Source: Tanner Holthe, Rocky Mountain Outlook
Describing river surfing to a landlocked Albertan is a difficult task.
Traditionally, surfing has been an activity reserved for regions nestled by the ocean. However, with the new sport of river surfing gaining popularity, it is becoming a common sight to see surfers riding on the Kananaskis river.
Alberta River Surfing Association co-founder Neil Egsgard says, “When people think of river surfing they picture someone standing on a surfboard holding a rope or someone actually riding down the river. This is not the case. You are actually surfing. You just need fast moving water and an obstacle and then gravity and the river work against each other and you can ride the stationary wave.”
Egsgard’s journey into river surfing began when he saw a man surfing under the 10th Street bridge in downtown Calgary. Egsgard talked to the surfer and went out to the Kananaskis river that weekend and tried it. After organizing a small crew of devoted surfers, Egsgard and friends decided over a few pints of beer to start the Alberta River Surfing Association to help spread the word and develop the sport in Alberta.
Egsgard tries to head out surfing every weekend as he has developed a love for the sport. “It’s the flow, the connection to the moment,” he said. “When you’re surfing, you can’t think of anything else. It is just you and the world.
“You are not attached to anything, but you are just perfectly in tune. When you surf well there is this thing called flow, everything is transcended, you’re on the edge of your ability. Your mind turns into action. You’re not thinking, you’re doing.”
The Alberta River Surfing Association has been successful at helping fellow Albertans enjoy surfing without leaving the province.
Jacob Quinlan took up surfing while backpacking for eight months in Australia. When he came home to attend the University of Lethbridge he started a surf club and brought fellow students down to California for annual surf trips. It was a member of his surf club that introduced him to the idea of river surfing, which Quinlan admits sounded like a silly idea at first.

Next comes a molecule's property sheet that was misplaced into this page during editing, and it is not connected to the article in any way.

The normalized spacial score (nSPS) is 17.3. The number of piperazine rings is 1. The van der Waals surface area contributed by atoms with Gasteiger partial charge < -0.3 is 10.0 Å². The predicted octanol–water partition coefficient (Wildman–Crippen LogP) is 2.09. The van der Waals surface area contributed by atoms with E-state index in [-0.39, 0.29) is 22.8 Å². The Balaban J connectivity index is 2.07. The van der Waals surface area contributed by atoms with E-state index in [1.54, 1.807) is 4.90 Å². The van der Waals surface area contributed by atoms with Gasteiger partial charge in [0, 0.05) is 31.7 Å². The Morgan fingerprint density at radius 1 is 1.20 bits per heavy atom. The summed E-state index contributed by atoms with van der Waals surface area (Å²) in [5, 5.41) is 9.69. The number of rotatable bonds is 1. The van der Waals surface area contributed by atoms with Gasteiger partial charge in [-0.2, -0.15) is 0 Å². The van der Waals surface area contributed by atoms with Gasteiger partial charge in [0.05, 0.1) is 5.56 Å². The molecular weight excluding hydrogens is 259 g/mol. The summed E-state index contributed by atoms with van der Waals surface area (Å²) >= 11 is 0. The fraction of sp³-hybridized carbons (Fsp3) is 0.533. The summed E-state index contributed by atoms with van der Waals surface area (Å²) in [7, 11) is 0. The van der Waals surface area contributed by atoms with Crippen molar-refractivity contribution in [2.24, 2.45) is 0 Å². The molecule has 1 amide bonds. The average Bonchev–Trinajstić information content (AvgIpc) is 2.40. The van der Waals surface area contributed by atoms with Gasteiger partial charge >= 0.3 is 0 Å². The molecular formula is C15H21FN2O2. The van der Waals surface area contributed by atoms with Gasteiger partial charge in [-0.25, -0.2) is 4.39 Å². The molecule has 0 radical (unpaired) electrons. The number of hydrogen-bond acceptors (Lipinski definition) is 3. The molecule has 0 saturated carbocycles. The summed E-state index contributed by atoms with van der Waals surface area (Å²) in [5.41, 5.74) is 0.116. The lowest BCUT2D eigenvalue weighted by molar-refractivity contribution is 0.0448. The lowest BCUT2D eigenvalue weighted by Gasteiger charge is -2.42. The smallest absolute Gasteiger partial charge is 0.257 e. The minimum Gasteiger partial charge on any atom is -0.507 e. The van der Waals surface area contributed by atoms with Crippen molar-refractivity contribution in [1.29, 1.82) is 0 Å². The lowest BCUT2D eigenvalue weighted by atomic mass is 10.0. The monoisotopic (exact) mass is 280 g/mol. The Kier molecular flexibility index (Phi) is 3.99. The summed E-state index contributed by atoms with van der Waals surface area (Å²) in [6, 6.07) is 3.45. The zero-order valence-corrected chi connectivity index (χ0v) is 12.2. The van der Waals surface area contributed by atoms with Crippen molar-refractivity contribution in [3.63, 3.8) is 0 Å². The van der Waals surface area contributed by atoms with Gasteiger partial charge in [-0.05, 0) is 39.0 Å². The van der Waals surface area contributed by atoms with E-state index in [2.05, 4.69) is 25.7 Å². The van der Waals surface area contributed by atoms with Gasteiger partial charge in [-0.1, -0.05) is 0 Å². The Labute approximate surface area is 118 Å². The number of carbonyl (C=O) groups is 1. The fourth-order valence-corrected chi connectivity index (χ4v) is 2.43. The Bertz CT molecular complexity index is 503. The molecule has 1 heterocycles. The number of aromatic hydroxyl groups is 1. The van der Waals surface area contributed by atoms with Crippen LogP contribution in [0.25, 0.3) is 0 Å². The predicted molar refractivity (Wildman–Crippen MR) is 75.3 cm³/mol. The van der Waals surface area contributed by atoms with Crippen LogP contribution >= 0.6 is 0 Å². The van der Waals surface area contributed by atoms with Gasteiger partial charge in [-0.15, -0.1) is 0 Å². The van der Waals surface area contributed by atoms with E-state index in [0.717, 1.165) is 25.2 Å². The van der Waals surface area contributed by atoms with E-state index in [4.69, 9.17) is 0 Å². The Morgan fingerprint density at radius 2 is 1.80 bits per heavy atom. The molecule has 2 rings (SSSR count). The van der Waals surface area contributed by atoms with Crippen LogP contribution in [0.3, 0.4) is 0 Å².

“I thought it was dumb at first. I got to Kan and my first ride was awesome,” he said. “It is similar to ocean surfing because of the feeling and the stoke and the guys; that culture carries on. The mechanics are way different, an ocean wave is giving you this steep ramp and gravity pulls you down. A river surfing wave ramps in a completely different way.”
Quinlan says that when he started there were only a few guys surfing in Alberta, but now when summer rolls around, there are a lot of people coming out to try the sport.
“The guys that go out know it’s cold and they know it’s a shitty wave,” said Quinlan. “The people that are gonna pick it up and love it are going to do it for the right reasons.”
Surfing in the Kananaskis can be done year-round. Water temperatures remain relatively constant, therefore, a good wetsuit, boots and gloves are needed all year to ensure comfort in the water.
Egsgard says he has comfortably surfed the Kan when air temperatures have been as low as -25 C. In addition, sport is also ecologically sustainable. According to the Lower Kananaskis River Users Association, “Due to the river shutting off at night and environmental assessments, the lower Kananaskis River was built into a kayak course. Over the years, the features have been regularly adjusted and changed to create unique and well-used whitewater.”
Egsgard feels river surfing is a safe and eco-friendly sport.
“There is almost zero environmental impact,” he said. “When we build waves we use environmentally safe materials that cannot break down.
“We want to share the current ramp we are building. River waves should be like skateparks, they are way cheaper and safer. And the cost is so minimal. There is no reason why every fast moving river shouldn’t have a surf area.”
Kananaskis River, Alberta. Photo Source: Undercurrents
Calgary store Undercurrents is offering river surfing lessons starting in June and have gear available for rent. For more information check out www.undercurrents.ca